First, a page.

Houston, we have a measurement problem

18 Jul 2017  |  Ben Dudley 
Houston, we have a measurement problem

If we stop thinking about digital as an amorphous mass then we can demonstrate value to brands and make their communications more effective, writes Ben Dudley

Measuring return on investment is important. This is hardly a revelation: brands invest in advertising in order to sell more of their products and services and those that don't do it effectively or profitably won't last long.

It should go without saying that understanding which elements of the plan are working better than others - and how they work together - is crucial to improving performance over time. And as digital advertising takes an ever greater share of budget, so does the imperative to measure the effect it has.

So how to do it? In theory, the increase of digital advertising has made it easier to demonstrate a link between investment in marketing communications and results, but - as has been pointed out many times on these pages and beyond - demonstrating a link isn't the same as proving effectiveness (and let's not start on whether the ad has been seen by a human or not).

Econometric models are still the predominant industry choice for quantifying the incremental impact of communications and, to a greater or lesser degree, they do incorporate digital.

Isn't that the solution then? Well, sort of, but here's where the problem appears. Digital comprises lots of different content, in lots of different places, consumed on many different devices, all of which give a different experience to the person consuming it.

It's not an amorphous mass, but it's often treated as such when we're measuring it - partly because that's the easiest thing to do, but also because the ubiquity of programmatic trading means the content the ad is placed next to is typically deemed much less important than "who" it's being served to.

Some of that online investment goes to digital newsbrands but, in Newsworks’ ROI study last year, there was no way of proving their effectiveness as separate from the amorphous mass. So Newsworks set us at Havas Media Group a challenge: how can we show how digital newsbrands are performing when they are not tracked separately on plans? This needed some creative thinking and a very deliberate approach to measurement.

Firstly, we needed to find and be able to isolate sufficient investment in digital newsbrands and secondly, we need to ensure we could robustly measure its effect and compare it to other activity.

We decided to tackle this question in two different ways - 1) focusing on a content partnership which worked across print, digital and social, and 2) very deliberately picking out digital newsbrands in a digital attribution model.

Content partnerships provide an ideal opportunity to measure the impact of digital newsbrands. They typically have a higher proportion of media value delivered digitally, levels of investment are high enough for robust measurement, and the phasing often provides natural variation from other campaign activity.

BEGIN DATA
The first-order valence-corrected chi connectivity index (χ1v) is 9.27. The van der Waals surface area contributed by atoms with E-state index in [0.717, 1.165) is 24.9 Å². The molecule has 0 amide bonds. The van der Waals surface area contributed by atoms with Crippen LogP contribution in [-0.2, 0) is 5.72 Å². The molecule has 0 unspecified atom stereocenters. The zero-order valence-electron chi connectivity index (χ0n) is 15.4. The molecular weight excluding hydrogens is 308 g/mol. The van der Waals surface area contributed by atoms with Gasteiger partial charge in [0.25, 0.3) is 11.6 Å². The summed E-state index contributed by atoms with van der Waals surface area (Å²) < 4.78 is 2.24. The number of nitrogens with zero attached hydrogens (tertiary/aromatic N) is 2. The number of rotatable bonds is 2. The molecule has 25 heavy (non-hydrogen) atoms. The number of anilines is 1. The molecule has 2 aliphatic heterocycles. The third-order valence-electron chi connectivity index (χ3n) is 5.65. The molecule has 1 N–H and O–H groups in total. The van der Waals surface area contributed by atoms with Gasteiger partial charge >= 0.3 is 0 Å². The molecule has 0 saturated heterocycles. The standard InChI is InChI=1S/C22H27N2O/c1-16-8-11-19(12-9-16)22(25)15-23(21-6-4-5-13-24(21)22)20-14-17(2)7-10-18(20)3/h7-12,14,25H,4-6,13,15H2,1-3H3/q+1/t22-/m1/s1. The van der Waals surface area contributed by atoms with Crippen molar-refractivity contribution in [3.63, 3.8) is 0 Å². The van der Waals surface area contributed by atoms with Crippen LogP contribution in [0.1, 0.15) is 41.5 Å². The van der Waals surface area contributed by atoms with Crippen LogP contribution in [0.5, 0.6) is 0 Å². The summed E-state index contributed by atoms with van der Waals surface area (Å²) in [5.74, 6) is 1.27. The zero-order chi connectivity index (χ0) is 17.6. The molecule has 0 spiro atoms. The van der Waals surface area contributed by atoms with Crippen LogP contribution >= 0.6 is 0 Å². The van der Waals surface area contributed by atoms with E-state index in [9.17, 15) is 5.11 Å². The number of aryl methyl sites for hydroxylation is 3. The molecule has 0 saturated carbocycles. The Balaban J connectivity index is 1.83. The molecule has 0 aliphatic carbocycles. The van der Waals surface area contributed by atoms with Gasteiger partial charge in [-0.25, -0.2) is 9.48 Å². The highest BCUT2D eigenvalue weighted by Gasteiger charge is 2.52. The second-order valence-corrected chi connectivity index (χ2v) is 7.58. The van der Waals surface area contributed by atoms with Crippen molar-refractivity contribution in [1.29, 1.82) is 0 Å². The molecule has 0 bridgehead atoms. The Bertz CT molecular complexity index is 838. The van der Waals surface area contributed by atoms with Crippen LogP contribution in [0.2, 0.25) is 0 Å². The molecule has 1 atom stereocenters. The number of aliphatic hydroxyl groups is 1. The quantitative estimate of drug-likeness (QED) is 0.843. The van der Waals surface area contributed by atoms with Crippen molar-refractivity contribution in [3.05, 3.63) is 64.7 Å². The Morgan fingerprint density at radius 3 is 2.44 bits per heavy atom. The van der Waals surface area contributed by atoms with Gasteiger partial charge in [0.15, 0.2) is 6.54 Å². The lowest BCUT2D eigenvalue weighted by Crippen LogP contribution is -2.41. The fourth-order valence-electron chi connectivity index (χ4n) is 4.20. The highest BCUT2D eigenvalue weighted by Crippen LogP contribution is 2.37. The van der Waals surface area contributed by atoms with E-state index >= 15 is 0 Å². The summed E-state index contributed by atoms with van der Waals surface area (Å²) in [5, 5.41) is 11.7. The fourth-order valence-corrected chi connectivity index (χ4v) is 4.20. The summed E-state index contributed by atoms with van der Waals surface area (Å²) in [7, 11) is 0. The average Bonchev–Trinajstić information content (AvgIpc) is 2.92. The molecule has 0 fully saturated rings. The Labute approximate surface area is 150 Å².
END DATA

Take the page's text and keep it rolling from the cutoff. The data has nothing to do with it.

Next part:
We used our econometric models for Westfield to allow us to isolate and quantify the business impact of both the print and digital elements of the campaign, and the combined benefit of a newsbrand partnership.

In this case study the whole was greater than the sum of the parts - the combined effects of print, digital and social were 50% more effective than using each of these channels in isolation - showing the importance of having digital newsbrands in the mix.

On to step two. Digital attribution is a perfect way to understand the role of individual newsbrands within a digital consumer journey and the effectiveness of newsbrands at generating a digital conversion, relative to other types of display activity.

While it's possible to debate the pros and cons of attribution models, some are definitely better than others. If they're data driven, take all non-converting journeys into account and include direct site visits and SEO, as well as paid media, then they can clearly provide valuable insight.

We worked with Visual IQ - an independent market leading digital attribution provider - to measure and optimise O2's digital marketing activity.

By thinking about the measurement and the data requirements in advance we were able to isolate and compare digital newsbrands vs. other digital display activity. We found that digital newsbrands are 10% more cost-efficient at delivering viewable ads and equally efficient as other elements of the campaign at generating online orders.

We work in an industry which is rightly obsessed with measurement, but how can you measure something if you don’t think about it in advance and put the time, effort and data in place to make it happen? This project served as a reminder of getting that right - and that difficult questions can be answered with a bit of creative thinking and rigorous analysis.

Both these case studies demonstrate that digital newsbrands can be effective and should be considered as part of a marketing plan. They also show that if we stop thinking about digital as that amorphous mass then we can learn new things, demonstrate value to brands and make their communications more effective.

After all, that's the real benefit of solving the measurement problem.



Ben Dudley is head of data modelling at Havas Media Group

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